This is how God brought the heavens and the earth into being. Before this happened, there was nothing, absolutely nothing but God. The universe was a sea of nonexistence, a dark void of empty space. Then the Holy Spirit started stirring things up, like a bird flapping its wings. In the midst of this energetic swirl, God’s voice thundered, “Let’s turn on the lights.” And Word brought light into being. God referred to the light as “Day,” and the darkness as “Night.” This is how evening and morning were created.
Several Days later, after Sky, Space, Land, Sea, Plants, Sun and Moon were created, God spoke, the Spirit fluttered her wings, and Word brought animals into being that filled the Sky, Land and Sea. God looked around and said, “That’s good!”
Then God said to Spirit and Word, “Let’s make humans who are a reflection of our image, who bear a family resemblance. They will be benevolent caretakers and of all the animals.” This is how humans were created, as an artistic impression of their Creator. God blessed them and reminded them of their job description as benevolent caretakers and wise stewards of all the animals and plants on planet Earth.
Then God, Spirit and Word took one last look at everything they had created and said, “That’s very good! Very good, indeed!” The first week came to an end with a day for Sabbath rest which is why it’s so important for us to do the same. [artistic paraphrase by David Eck based on the Hebrew text]
The first chapter of Genesis says we are created in the image of God. Here’s the NRSV version: “Then God said, ‘Let US make humankind in OUR image, according to OUR likeness’…So God created HUMANKIND in his image, in the image of God he created THEM.”
When we hear these familiar words, we tend to hear all the plurals as singulars. We ignore God referring to God’s self as “us” and “we.” While it says ALL of humankind is created in the image of God, we hear “I am created in the image of God,” and “You are created in the image of God,” rather than “us” collectively.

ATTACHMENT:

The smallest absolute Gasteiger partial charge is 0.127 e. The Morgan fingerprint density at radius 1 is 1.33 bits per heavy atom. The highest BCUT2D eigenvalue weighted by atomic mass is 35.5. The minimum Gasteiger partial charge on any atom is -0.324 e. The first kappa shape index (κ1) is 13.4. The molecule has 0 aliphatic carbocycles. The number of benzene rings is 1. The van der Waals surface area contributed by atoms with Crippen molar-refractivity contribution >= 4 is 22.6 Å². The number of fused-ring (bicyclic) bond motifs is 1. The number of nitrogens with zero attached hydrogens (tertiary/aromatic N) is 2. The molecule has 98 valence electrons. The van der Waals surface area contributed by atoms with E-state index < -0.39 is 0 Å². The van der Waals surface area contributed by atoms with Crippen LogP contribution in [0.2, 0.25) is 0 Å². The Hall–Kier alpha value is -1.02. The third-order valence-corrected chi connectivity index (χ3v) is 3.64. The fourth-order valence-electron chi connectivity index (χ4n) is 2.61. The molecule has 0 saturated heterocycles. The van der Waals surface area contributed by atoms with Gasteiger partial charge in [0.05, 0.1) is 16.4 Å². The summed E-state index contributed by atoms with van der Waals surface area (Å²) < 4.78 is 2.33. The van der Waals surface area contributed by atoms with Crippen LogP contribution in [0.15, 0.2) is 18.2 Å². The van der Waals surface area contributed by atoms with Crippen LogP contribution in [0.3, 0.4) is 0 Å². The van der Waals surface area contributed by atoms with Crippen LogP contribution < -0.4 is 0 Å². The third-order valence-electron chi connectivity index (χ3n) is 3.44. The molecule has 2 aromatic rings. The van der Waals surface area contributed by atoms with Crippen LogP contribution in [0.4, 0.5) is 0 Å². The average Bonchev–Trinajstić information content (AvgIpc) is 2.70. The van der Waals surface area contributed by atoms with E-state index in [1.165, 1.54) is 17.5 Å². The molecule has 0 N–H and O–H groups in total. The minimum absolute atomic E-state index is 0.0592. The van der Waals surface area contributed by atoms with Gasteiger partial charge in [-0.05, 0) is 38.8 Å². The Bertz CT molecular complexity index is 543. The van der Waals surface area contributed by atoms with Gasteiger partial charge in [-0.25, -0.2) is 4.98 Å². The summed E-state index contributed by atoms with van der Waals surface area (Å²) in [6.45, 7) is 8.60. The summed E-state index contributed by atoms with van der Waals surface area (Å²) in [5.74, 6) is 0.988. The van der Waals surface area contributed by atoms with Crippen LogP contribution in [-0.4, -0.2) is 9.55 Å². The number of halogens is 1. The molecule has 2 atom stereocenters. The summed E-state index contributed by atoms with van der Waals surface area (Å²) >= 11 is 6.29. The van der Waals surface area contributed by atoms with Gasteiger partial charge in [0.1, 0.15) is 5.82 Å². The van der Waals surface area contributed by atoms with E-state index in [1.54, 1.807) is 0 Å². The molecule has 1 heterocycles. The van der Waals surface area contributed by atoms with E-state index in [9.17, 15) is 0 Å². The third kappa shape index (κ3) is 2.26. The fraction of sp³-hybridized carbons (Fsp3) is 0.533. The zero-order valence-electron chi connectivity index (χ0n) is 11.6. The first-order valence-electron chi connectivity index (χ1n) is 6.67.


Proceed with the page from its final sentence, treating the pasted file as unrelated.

It’s the difference between a painting and a puzzle. One is complete by itself. The other needs all of the pieces assembled together in order to see the full picture.
You might think I’m splitting grammatical hairs, but the way we interpret this concept, makes a HUGE difference in how we understand God, ourselves, and the ways we interconnect. So, allow me to get a little creative with the way we understand Genesis 1, and see where it leads us.
We’ll start with God. In the early chapters of Genesis, God sometimes speaks in a way that some people assume is a “royal we.” “Let US make humankind in OUR image, according to OUR likeness.” [Gen 1:26] Is God having an identity crisis? I don’t think so!
We see the same thing in Genesis 3, where God says, “See, the man has become like one of US, knowing good and evil.” [Gen 3:22]
It also happens in Genesis 11, “Come, let US go down, and confuse their language, so that they will not understand one another’s speech.” [Gen 11:7]
I have watched theologians do cartwheels and triple twisted back flips n order to explain what is happening here. But on this Holy Trinity Sunday, I would argue that the answer is much simpler. The “we” and “us” in these passages refer to the Holy Trinity.
God is the Creator who brought the heavens and earth into being.
The Word, is the word God spoke: “Let there be light.” And there was light. This same Word, in the New Testament, “became flesh and walked among us, full of grace and truth.” [Jn 1:14]
The Spirit is the Holy Spirit, the wind, breath and Wisdom of God, who stirred up the sea of non-existence and stuff started to happen.
I won’t go into all the details of why I think this is the case. Suffice it to say that the Bible tells us that both Wisdom and Word were with God since before the beginning of creation. Therefore, God is not having an identity crisis, nor is God using a “royal we.” Instead, God is having a holy conversation and creative play with God’s own self: Father Son, and Holy Spirit; Creator, Word, and Wisdom.
If you need to pause this video for a moment, and allow that to sink in, it’s perfectly okay. What I see happening in the first chapter of Genesis, is this: The Three-in-One God, whose identity is rooted in relationship, creates humankind whose identity as a reflection of the Divine image, is also rooted in relationship.